Other behavioral changes to watch out for if your gecko is pale
Pro tip: If any of these symptoms last for more than a week after your gecko completes its shed or has regained its skin color then there may be other underlying health issues that your gecko is suffering from so observe them closely or consult your veterinarian.
Your gecko may not be as active or alert in the days before shedding season as it prepares its body. Shedding requires a lot of energy so your gecko may be lethargic during this process.
Loss of appetite
It’s normal for a Leopard gecko to refuse to eat during or after the shedding process. It may not eat readily for the next 3-4 days after it completes its shed.
📚 Read More >> Leopard Gecko Not Eating? Here’s What To Do
Leopard geckos may hide more during shedding to protect themselves during this vulnerable process.
What Should You Do If Your Leopard Gecko Is Pale?
If it’s shedding season, then you should leave your Leopard gecko alone to complete its shed. Minimize handling at this point and make sure it has a moist hide and the humidity in its enclosure is between 30-40% RH.
If you think the pale discoloration is not caused by shedding, then you should watch out for other behavioral and physical changes that may accompany the change in your gecko’s skin color that may point to other health issues.
The best way to help your gecko during shedding or to prepare it to fight any health issues effectively is to ensure its good health. The only way to do that is through proper diet and nutrition, the correct enclosure conditions, and keeping your gecko stress-free.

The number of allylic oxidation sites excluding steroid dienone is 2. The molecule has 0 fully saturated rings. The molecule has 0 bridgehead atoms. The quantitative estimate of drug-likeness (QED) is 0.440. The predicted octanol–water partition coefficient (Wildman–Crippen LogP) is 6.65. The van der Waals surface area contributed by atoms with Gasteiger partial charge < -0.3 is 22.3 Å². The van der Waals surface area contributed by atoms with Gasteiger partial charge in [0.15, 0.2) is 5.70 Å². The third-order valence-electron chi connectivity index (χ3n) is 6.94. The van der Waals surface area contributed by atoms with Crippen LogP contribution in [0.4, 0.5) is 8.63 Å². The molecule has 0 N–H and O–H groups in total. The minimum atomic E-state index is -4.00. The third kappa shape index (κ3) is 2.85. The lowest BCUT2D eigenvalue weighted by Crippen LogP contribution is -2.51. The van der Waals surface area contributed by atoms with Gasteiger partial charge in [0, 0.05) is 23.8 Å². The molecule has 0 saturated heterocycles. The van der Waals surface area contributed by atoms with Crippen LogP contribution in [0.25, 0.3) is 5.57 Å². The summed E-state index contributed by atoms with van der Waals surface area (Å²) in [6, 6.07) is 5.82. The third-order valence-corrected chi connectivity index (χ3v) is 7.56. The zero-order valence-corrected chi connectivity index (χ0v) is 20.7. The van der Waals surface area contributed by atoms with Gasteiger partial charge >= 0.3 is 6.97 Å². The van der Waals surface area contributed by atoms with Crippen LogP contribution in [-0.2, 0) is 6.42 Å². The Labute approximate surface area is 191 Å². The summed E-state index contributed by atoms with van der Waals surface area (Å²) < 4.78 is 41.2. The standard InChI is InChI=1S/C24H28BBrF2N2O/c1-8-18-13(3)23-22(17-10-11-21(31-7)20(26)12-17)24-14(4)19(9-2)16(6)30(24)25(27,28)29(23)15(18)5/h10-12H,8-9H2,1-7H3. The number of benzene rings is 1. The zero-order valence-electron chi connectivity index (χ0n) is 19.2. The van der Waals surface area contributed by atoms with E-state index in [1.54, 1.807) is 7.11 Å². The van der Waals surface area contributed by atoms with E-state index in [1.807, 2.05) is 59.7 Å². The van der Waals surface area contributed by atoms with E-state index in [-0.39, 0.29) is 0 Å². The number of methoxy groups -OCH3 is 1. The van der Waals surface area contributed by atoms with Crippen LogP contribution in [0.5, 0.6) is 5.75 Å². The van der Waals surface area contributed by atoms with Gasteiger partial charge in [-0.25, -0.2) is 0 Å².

How To Prevent Health Issues That Cause Discoloration
A lot of health issues that affect reptiles in captivity stem from poor husbandry. Though Leopard geckos are known to be quite hardy, it’s still best they are provided with the proper care to ensure their health.
Their enclosures should be kept in the proper temperature range of 75-88°F at the hotter end and 70-75°F at the cooler end. Temperatures at night should not drop below 68-70°F. The humidity should be between 30-40% RH.
Low-level UVB lighting (13-25 Watt or 2-5%) is not necessary but quite beneficial to their digestive and bone health. Lighting should be in a 12h light and dark cycle.
Multiple hides should be provided especially if they are housed with another lizard (but Leopard geckos prefer to be alone) to help keep stress at bay.
Good diet and nutrition
Appropriate diet and nutrition also ensure proper hydration for your Leopard gecko since they get as much as 60% of their water intake from the food they eat. Live insect feed is recommended.
Geckos can be fed small locusts, crickets, silkworms, mealworms, waxworms, superworms, grasshoppers, springtails, and pink or nestling mice.
Ensure you get these insects from a reputable breeder to ensure they are free from parasites or insecticides that may affect your gecko.